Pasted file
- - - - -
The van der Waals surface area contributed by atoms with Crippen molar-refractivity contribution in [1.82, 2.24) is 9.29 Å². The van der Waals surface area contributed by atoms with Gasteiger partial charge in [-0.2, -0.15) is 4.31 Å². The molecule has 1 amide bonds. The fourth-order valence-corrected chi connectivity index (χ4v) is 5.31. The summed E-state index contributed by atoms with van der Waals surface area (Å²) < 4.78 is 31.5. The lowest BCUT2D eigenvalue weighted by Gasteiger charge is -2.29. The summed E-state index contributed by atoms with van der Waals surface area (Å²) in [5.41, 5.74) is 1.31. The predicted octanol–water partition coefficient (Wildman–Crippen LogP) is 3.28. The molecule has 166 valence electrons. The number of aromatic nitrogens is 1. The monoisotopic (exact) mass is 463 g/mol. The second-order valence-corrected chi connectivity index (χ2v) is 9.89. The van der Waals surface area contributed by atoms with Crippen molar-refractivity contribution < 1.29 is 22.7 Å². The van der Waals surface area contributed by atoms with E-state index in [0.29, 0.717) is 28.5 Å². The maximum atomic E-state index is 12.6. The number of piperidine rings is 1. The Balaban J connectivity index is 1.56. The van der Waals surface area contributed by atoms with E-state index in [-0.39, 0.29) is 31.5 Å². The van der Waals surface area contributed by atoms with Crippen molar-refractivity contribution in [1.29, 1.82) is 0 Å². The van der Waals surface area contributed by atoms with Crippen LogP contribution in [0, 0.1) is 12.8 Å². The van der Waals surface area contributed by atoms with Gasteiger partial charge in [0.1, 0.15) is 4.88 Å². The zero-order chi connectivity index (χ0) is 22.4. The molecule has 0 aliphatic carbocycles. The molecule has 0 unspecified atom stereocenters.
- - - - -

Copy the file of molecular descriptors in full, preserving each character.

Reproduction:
The van der Waals surface area contributed by atoms with Crippen molar-refractivity contribution in [1.82, 2.24) is 9.29 Å². The van der Waals surface area contributed by atoms with Gasteiger partial charge in [-0.2, -0.15) is 4.31 Å². The molecule has 1 amide bonds. The fourth-order valence-corrected chi connectivity index (χ4v) is 5.31. The summed E-state index contributed by atoms with van der Waals surface area (Å²) < 4.78 is 31.5. The lowest BCUT2D eigenvalue weighted by Gasteiger charge is -2.29. The summed E-state index contributed by atoms with van der Waals surface area (Å²) in [5.41, 5.74) is 1.31. The predicted octanol–water partition coefficient (Wildman–Crippen LogP) is 3.28. The molecule has 166 valence electrons. The number of aromatic nitrogens is 1. The monoisotopic (exact) mass is 463 g/mol. The second-order valence-corrected chi connectivity index (χ2v) is 9.89. The van der Waals surface area contributed by atoms with Crippen molar-refractivity contribution < 1.29 is 22.7 Å². The van der Waals surface area contributed by atoms with E-state index in [0.29, 0.717) is 28.5 Å². The maximum atomic E-state index is 12.6. The number of piperidine rings is 1. The Balaban J connectivity index is 1.56. The van der Waals surface area contributed by atoms with E-state index in [-0.39, 0.29) is 31.5 Å². The van der Waals surface area contributed by atoms with Crippen molar-refractivity contribution in [1.29, 1.82) is 0 Å². The van der Waals surface area contributed by atoms with Crippen LogP contribution in [0, 0.1) is 12.8 Å². The van der Waals surface area contributed by atoms with Gasteiger partial charge in [0.1, 0.15) is 4.88 Å². The zero-order chi connectivity index (χ0) is 22.4. The molecule has 0 aliphatic carbocycles. The molecule has 0 unspecified atom stereocenters.